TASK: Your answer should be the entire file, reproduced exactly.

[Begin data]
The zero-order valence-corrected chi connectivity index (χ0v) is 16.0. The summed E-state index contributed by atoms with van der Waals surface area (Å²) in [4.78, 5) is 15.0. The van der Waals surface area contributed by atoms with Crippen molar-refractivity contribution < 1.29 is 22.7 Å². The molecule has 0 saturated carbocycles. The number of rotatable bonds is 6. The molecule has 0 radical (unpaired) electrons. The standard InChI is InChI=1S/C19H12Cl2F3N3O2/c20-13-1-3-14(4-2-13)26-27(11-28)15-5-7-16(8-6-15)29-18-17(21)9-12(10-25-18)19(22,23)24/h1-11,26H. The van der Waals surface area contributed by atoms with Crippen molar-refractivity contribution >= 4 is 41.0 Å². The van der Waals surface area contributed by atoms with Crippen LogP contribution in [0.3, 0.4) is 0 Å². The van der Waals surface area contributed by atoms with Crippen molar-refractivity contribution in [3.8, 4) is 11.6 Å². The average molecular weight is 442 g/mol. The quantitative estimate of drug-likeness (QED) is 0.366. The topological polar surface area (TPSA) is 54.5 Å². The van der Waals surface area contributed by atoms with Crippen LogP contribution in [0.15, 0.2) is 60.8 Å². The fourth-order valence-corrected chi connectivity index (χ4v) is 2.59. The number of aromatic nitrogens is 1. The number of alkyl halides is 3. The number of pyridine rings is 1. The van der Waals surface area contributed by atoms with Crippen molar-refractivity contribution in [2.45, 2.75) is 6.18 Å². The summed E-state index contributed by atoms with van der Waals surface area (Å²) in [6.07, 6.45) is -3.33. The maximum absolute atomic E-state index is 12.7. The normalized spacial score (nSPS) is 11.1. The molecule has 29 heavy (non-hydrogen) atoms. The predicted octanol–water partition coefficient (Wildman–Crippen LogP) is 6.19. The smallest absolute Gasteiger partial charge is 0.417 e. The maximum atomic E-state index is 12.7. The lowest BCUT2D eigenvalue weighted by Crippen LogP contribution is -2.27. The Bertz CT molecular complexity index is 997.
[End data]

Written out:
The zero-order valence-corrected chi connectivity index (χ0v) is 16.0. The summed E-state index contributed by atoms with van der Waals surface area (Å²) in [4.78, 5) is 15.0. The van der Waals surface area contributed by atoms with Crippen molar-refractivity contribution < 1.29 is 22.7 Å². The molecule has 0 saturated carbocycles. The number of rotatable bonds is 6. The molecule has 0 radical (unpaired) electrons. The standard InChI is InChI=1S/C19H12Cl2F3N3O2/c20-13-1-3-14(4-2-13)26-27(11-28)15-5-7-16(8-6-15)29-18-17(21)9-12(10-25-18)19(22,23)24/h1-11,26H. The van der Waals surface area contributed by atoms with Crippen molar-refractivity contribution >= 4 is 41.0 Å². The van der Waals surface area contributed by atoms with Crippen LogP contribution in [0.3, 0.4) is 0 Å². The van der Waals surface area contributed by atoms with Crippen molar-refractivity contribution in [3.8, 4) is 11.6 Å². The average molecular weight is 442 g/mol. The quantitative estimate of drug-likeness (QED) is 0.366. The topological polar surface area (TPSA) is 54.5 Å². The van der Waals surface area contributed by atoms with Crippen LogP contribution in [0.15, 0.2) is 60.8 Å². The fourth-order valence-corrected chi connectivity index (χ4v) is 2.59. The number of aromatic nitrogens is 1. The number of alkyl halides is 3. The number of pyridine rings is 1. The van der Waals surface area contributed by atoms with Crippen molar-refractivity contribution in [2.45, 2.75) is 6.18 Å². The summed E-state index contributed by atoms with van der Waals surface area (Å²) in [6.07, 6.45) is -3.33. The maximum absolute atomic E-state index is 12.7. The normalized spacial score (nSPS) is 11.1. The molecule has 29 heavy (non-hydrogen) atoms. The predicted octanol–water partition coefficient (Wildman–Crippen LogP) is 6.19. The smallest absolute Gasteiger partial charge is 0.417 e. The maximum atomic E-state index is 12.7. The lowest BCUT2D eigenvalue weighted by Crippen LogP contribution is -2.27. The Bertz CT molecular complexity index is 997.